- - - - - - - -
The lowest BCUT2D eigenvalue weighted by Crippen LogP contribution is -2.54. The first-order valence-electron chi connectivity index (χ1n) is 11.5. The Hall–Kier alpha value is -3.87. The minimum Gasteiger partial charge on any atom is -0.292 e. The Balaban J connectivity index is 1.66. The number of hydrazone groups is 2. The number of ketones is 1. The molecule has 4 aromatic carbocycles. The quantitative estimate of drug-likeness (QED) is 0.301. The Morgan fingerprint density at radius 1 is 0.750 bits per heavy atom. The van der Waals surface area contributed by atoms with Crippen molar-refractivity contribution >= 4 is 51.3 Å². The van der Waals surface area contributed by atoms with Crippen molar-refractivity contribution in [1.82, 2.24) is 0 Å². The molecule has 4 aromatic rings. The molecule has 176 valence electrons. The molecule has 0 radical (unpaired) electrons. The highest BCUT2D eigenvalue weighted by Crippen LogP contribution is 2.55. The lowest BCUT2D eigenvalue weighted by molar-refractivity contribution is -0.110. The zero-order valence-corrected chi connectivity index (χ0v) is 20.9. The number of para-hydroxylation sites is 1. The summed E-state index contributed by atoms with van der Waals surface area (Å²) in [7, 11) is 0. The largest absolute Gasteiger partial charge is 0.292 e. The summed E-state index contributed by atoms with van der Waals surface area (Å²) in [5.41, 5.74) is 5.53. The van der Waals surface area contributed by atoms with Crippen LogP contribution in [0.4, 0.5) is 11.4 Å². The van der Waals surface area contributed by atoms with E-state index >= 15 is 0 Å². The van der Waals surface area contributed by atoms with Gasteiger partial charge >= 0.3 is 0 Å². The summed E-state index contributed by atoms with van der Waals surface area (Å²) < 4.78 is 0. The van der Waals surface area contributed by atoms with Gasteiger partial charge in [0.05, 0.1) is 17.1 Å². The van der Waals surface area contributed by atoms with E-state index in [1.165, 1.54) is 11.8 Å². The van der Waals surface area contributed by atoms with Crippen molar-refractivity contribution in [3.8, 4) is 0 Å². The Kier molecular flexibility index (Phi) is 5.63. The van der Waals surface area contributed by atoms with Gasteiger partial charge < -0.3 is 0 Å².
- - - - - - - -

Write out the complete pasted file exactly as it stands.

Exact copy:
The lowest BCUT2D eigenvalue weighted by Crippen LogP contribution is -2.54. The first-order valence-electron chi connectivity index (χ1n) is 11.5. The Hall–Kier alpha value is -3.87. The minimum Gasteiger partial charge on any atom is -0.292 e. The Balaban J connectivity index is 1.66. The number of hydrazone groups is 2. The number of ketones is 1. The molecule has 4 aromatic carbocycles. The quantitative estimate of drug-likeness (QED) is 0.301. The Morgan fingerprint density at radius 1 is 0.750 bits per heavy atom. The van der Waals surface area contributed by atoms with Crippen molar-refractivity contribution >= 4 is 51.3 Å². The van der Waals surface area contributed by atoms with Crippen molar-refractivity contribution in [1.82, 2.24) is 0 Å². The molecule has 4 aromatic rings. The molecule has 176 valence electrons. The molecule has 0 radical (unpaired) electrons. The highest BCUT2D eigenvalue weighted by Crippen LogP contribution is 2.55. The lowest BCUT2D eigenvalue weighted by molar-refractivity contribution is -0.110. The zero-order valence-corrected chi connectivity index (χ0v) is 20.9. The number of para-hydroxylation sites is 1. The summed E-state index contributed by atoms with van der Waals surface area (Å²) in [7, 11) is 0. The largest absolute Gasteiger partial charge is 0.292 e. The summed E-state index contributed by atoms with van der Waals surface area (Å²) in [5.41, 5.74) is 5.53. The van der Waals surface area contributed by atoms with Crippen LogP contribution in [0.4, 0.5) is 11.4 Å². The van der Waals surface area contributed by atoms with E-state index >= 15 is 0 Å². The van der Waals surface area contributed by atoms with Gasteiger partial charge >= 0.3 is 0 Å². The summed E-state index contributed by atoms with van der Waals surface area (Å²) < 4.78 is 0. The van der Waals surface area contributed by atoms with Gasteiger partial charge in [0.05, 0.1) is 17.1 Å². The van der Waals surface area contributed by atoms with E-state index in [1.165, 1.54) is 11.8 Å². The van der Waals surface area contributed by atoms with Crippen molar-refractivity contribution in [3.8, 4) is 0 Å². The Kier molecular flexibility index (Phi) is 5.63. The van der Waals surface area contributed by atoms with Gasteiger partial charge < -0.3 is 0 Å².